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Related to immanentism: immanence


Any of various religious theories postulating that a deity, mind, or spirit is immanent in the world and in the individual.

im′ma·nent·ist adj. & n.


(Ecclesiastical Terms) belief in the immanence of God
ˈimmanentist n


(ˈɪm ə nənˌtɪz əm)

a belief that the Deity indwells and operates directly within the universe or nature.
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But Hulme evidently saw such a project as inexorably issuing in the immanentism and materialism of the late Victorian age (10).
Ibuanyidanda: New Complementary Ontology Beyond World Immanentism, Ethnocentric Reduction and Impositions.
First, if we assert that the ground of the theology of biblical inspiration is the reception of the text by the believing community--that is, a retroactive, epistemic affirmation or action of humanity--we risk sliding into historicism, an immanentism, whereby the historian ascertains and explains religious data by referring to ordinary positive and empirical events; this, however, simultaneously distorts the transcendent or revelatory character of such events.
From this perspective man is not a spiritual-corporeal substance but rather a particular and empirical individual whose vital horizon is reduced to a consumerist and historicist immanentism.
With regard to the acquisition of knowledge, the explanation of Avicenna is presented as a form of externalism (the separated agent intellect irradiates the human mind with intelligible forms) and the doctrine of Plato as a form of immanentism (learning is nothing but recollection).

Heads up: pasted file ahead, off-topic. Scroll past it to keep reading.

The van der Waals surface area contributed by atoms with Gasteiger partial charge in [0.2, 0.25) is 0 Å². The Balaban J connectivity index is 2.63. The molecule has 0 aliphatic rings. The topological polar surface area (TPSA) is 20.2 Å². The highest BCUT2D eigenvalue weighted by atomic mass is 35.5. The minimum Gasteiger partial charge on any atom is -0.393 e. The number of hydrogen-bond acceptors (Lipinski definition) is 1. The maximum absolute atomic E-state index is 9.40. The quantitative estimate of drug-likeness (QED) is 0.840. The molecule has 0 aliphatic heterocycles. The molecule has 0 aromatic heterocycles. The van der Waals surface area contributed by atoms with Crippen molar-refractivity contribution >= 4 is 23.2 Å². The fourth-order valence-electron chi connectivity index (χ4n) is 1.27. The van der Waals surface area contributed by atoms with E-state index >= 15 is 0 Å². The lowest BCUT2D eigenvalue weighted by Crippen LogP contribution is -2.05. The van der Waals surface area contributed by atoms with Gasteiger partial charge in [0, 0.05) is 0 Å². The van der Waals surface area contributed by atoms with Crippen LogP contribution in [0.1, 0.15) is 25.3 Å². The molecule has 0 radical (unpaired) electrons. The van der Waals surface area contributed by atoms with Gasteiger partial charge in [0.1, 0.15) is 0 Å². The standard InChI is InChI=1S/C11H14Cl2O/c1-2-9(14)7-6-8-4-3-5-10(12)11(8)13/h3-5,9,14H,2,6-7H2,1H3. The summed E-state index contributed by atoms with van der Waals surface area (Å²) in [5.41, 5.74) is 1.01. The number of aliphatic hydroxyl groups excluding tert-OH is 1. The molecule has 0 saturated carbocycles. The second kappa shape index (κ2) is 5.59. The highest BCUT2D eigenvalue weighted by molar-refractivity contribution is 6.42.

Though Gentile had defined his philosophy an "absolute immanentism," he appeared to have failed in his stated goal of providing ideas with arms and legs.
In the first half of the twentieth century, the hegemony of scholastic philosophy in seminary education, and more widely in Catholic higher education, was secured with the promulgation of Pope Pius X's (1907) encyclical Pascendi Dominici Gregis, which condemned modernism, a compilation of heresies that embraced such varied errors as agnosticism, immanentism, and evolutionism.
122) The Pope further said that "such fictitious tenets of evolution which repudiate all that is absolute, firm and immutable, have paved the way for the new erroneous philosophy which, rivaling idealism, immanentism and pragmatism, has assumed the name of existentialism, since it concerns itself only with existence of individual things and neglects all consideration of their immutable essences.
Theistic evolution would be the ideal position if it could avoid interventionism or immanentism.
Despite their greatly differing theological commitments, then, de Vries insists that we can read Adorno's "anti" and Levinas's "hyper" as working together to overcome both naturalism and immanentism.